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Wouter I. Schievink, M. Marcel Maya and Franklin G. Moser

A spinal CSF–venous fistula is one of three specific types of spinal CSF leak that can be seen in patients with spontaneous intracranial hypotension (SIH). They are best demonstrated on specialized imaging, such as digital subtraction myelography (DSM) or dynamic myelography, but often they are diagnosed on the basis of increased contrast density in the draining veins (the so-called hyperdense paraspinal vein sign) on early postmyelography CT scans. The authors report on 2 patients who underwent directed treatment (surgery in one patient and glue injection in the other) based on the hyperdense paraspinal vein sign, in whom the actual site of the fistula did not correspond to the level or laterality of the hyperdense paraspinal vein sign. The authors suggest consideration of DSM or dynamic myelography prior to undertaking treatment directed at these fistulas.

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Alan R. Cohen

Desmoplastic infantile ganglioglioma (DIG) is a rare, distinctive, supratentorial neoplasm with a generally favorable prognosis. Clinical, radiographic, and pathologic features can sometimes mimic those of a malignant tumor and other serious intracranial disorders. The author describes his experience with 3 cases of DIG, each of which initially masqueraded as another neurological disease with a very different prognosis. Case 1 was an infant boy referred for evaluation of a hemorrhagic infarction at birth. Case 2 was an infant girl referred for evaluation of a holohemispheric malignant neoplasm. Case 3 was an infant girl referred for evaluation of an intracranial mass believed to be a subdural empyema or possible sarcoma. In each case the lesion was resected and found to be a WHO grade I DIG. Each child has had a benign postoperative course. DIG can be mistaken for other serious neurological conditions including malignant neoplasm, cerebral infarction, and infection. It is prudent to consider this rare, low-grade resectable tumor in the differential diagnosis of atypical intracranial masses of childhood, as the impact on prognosis can be profound. The author discusses management strategies for DIG, including a role for molecular sequencing.

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Hitoshi Fukuda, Hitoshi Ninomiya, Yusuke Ueba, Tsuyoshi Ohta, Toshiaki Kaneko, Tomohito Kadota, Fumihiro Hamada, Naoki Fukui, Motonobu Nonaka, Yuya Watari, Shota Nishimoto, Maki Fukuda, Satoru Hayashi, Tomohiko Izumidani, Hiroyuki Nishimura, Akihito Moriki, Benjamin Lo and Tetsuya Ueba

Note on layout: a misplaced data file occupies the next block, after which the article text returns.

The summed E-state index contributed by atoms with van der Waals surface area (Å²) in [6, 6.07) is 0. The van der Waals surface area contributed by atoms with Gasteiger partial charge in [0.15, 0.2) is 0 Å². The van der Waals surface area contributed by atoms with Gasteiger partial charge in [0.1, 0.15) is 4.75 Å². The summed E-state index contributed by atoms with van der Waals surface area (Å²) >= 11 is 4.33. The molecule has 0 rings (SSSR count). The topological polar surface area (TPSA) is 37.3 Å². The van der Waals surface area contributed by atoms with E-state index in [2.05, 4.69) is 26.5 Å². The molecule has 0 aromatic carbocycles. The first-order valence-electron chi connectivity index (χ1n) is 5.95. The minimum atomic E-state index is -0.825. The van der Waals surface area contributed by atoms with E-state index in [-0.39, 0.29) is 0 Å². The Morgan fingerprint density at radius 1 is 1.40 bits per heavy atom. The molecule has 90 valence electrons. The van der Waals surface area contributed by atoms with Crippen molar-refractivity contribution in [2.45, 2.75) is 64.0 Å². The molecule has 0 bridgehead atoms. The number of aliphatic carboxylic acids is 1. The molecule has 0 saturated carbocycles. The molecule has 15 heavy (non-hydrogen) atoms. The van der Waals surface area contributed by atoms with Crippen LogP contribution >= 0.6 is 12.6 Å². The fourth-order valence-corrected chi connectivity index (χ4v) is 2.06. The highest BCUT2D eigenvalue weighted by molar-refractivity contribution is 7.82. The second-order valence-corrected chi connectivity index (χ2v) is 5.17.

OBJECTIVE

Several environmental factors have been reported to correlate with incidence of spontaneous subarachnoid hemorrhage (SAH). However, because of different patient selection and study designs among these studies, meteorological factors that trigger the incidence of SAH in a short hazard period remain unknown. Among meteorological factors, daily temperature changes may disrupt and violate homeostasis and predispose to cerebrovascular circulatory disturbances and strokes. The authors aimed to investigate whether a decline in the temperature from the highest of the previous day to the lowest of the event day (temperature decline from the previous day [TDP]) triggers SAH in the prefecture-wide stroke database.

METHODS

All 28 participating institutions with primary or comprehensive stroke centers located throughout Kochi Prefecture, Japan, were included in the study. Data collected between January 2012 and December 2016 were analyzed, and 715 consecutive SAH patients with a defined date of onset were enrolled. Meteorological data in this period were obtained from the Kochi Local Meteorological Observatory. A case-crossover study was performed to investigate association of TDP and other environmental factors with onset of SAH.

RESULTS

The increasing TDP in 1°C on the day of the SAH event was associated with an increased incidence of SAH (OR 1.041, 95% CI 1.007–1.077) after adjustment for other environmental factors. According to the stratified analysis, a significant association between TDP and SAH was observed in women, patients < 65 years old, and patients with weekday onset. Among these factors, increasing TDP had a great impact on SAH onset in patients < 65 years old (p = 0.028, Mann-Whitney U-test).

CONCLUSIONS

TDP, temperature decline from the highest of the previous day to the lowest of the day, was correlated with the incidence of spontaneous SAH, particularly in younger patients < 65 years old.